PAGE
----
One of the most common motivations for people deciding to go freelance is a wish to improve their health. For many, a 9 to 5 office job just doesn’t give them the time or freedom they feel they need to live a healthy, balanced, fulfilling life.
In theory, being in control of how much you work and, importantly, when and where that work happens, should help you improve your health. However, in reality – particularly for inexperienced freelancers – the pressure of providing for yourself can mean working longer hours, getting more stressed and living more unhealthily.
Obviously, there’s loads of long term things you can do to stop this happening – first and foremost, building a business that allows you to actually work the amount you want to! But while you do that, here are five easy, short term tips that will keep you healthy, happy and productive.
1 – Get off your backside
Sitting for long stretches of time is really, really bad for you. And, in the developed world at least, we’re suffering from a pandemic of sitting-related problems. From poor circulation and back pain, to raised cholesterol, cardiovascular problems and heart disease, sitting for more than a few hours a day can lead to a huge range of health problems. And what’s more, an hour of exercise every day won’t make those risks go away.
So what’s the solution? As a freelancer, you’re much more in control of your work space so why not treat yourself to a standing desk, or even make your own? You don’t have to work in a fancy office or shell out hundreds of pounds to do this. There are loads of helpful resources that’ll help you build your own desk in no time at all, and at very little cost – take a look at this article on Time.com.
2 – Move around more
This is similar to the above, but rather than just standing instead of sitting, why not use being a freelancer as an opportunity to build more exercise into your day? Here are a couple of simple ways you can do just that.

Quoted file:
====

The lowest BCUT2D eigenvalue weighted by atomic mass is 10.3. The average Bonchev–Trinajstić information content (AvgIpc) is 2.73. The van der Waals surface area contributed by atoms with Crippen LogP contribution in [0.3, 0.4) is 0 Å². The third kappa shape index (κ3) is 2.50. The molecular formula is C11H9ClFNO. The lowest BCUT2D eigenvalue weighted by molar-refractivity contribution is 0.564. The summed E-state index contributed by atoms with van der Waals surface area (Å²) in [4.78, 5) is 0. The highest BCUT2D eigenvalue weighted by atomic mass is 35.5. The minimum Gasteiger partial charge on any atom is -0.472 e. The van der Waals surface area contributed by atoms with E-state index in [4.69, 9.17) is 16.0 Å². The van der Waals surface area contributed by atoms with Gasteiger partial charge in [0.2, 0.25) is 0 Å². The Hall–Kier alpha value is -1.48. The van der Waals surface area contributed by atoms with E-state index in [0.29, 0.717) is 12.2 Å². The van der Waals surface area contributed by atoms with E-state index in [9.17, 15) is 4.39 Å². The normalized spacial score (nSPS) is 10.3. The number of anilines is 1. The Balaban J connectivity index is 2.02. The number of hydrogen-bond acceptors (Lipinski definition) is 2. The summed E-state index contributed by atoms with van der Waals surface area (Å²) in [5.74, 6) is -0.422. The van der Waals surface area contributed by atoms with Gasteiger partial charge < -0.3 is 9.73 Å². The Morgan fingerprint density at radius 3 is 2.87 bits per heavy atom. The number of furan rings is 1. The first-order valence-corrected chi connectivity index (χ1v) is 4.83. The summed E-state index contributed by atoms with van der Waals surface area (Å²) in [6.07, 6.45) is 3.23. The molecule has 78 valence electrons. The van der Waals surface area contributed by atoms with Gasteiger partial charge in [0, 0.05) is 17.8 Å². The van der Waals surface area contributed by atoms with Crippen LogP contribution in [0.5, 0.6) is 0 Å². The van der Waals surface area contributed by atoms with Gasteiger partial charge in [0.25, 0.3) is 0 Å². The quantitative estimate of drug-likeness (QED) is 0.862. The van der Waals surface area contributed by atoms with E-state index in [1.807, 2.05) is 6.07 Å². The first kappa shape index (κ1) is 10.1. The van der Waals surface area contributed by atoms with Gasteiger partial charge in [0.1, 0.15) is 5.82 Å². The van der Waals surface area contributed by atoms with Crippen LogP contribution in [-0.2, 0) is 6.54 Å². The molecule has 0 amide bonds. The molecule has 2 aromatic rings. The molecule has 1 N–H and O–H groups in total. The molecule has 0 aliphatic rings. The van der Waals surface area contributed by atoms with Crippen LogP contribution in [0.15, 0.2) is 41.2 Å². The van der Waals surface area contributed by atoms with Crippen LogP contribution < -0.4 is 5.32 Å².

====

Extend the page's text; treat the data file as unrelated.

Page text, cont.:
1 – Make some of your work activities standing or walking activities. For example, if you’re on the phone a lot, leave your mobile on the other side of the room away from your desk, and try to remember to stand up while taking the call. Alternatively, if you’re a writer, could you dictate notes while walking around your garden or the park?
2 – Put exercise equipment near, or even in, your workspace. If exercise equipment is in your line of sight, or, for example, strategically placed between the bathroom or kitchen and your workspace, chances are you’ll use it more. For example, a pull up bar in the doorway of your office is much harder to ignore than one in the garage, where you hardly ever go. If you’re lucky enough to be able to design your own work and living space, make sure you design it to your advantage!
3 – Look after your eyes
It’s easy to forget about eye-health, but they’re one of the main things to suffer with a screen-heavy lifestyle. Fortunately, it doesn’t take much effort to avoid eye strain – just a few simple fixes and habits:
check your monitor is in the right place – about an arm length’s away and between four and eight inches below your eye-line.
check your lighting is as good as possible, reduce glare wherever possible, and play around with your screen’s brightness and contrast settings to find what’s comfortable
blink a lot and, every few minutes, look away from your screen and focus on a handful of objects in the middle or far distance.
4 – Find your rhythm
Being a freelancer means that, most of the time, you get to set your own schedule. So why not create a routine that plays to your strengths and helps keep you healthy?
For example, everyone knows that our brains work better in short sprints – ideally around 45 minutes in length. Set yourself a timer and sit for no longer than three quarters of an hour before you reward yourself with a standing up break – such as making a cup of tea, or doing some stretches.
Many people work better first thing in the morning or last thing at night – can you plan your day so that your most productive hours are spent working, rather than just falling into the same 9 to 5 routine as everyone else? And can you use the hours leftover – perhaps in the middle of the day – to undertake healthy activities – such as cooking a proper meal, exercising or relaxing?
5 – Mental health
Finally, it’s just as important to take care of your mental health as it is your physical health. If you’re working by yourself, you might suffer from a lack of contact with others – face-to-face networking events, shared working spaces and, of course, a healthy social life will counteract this.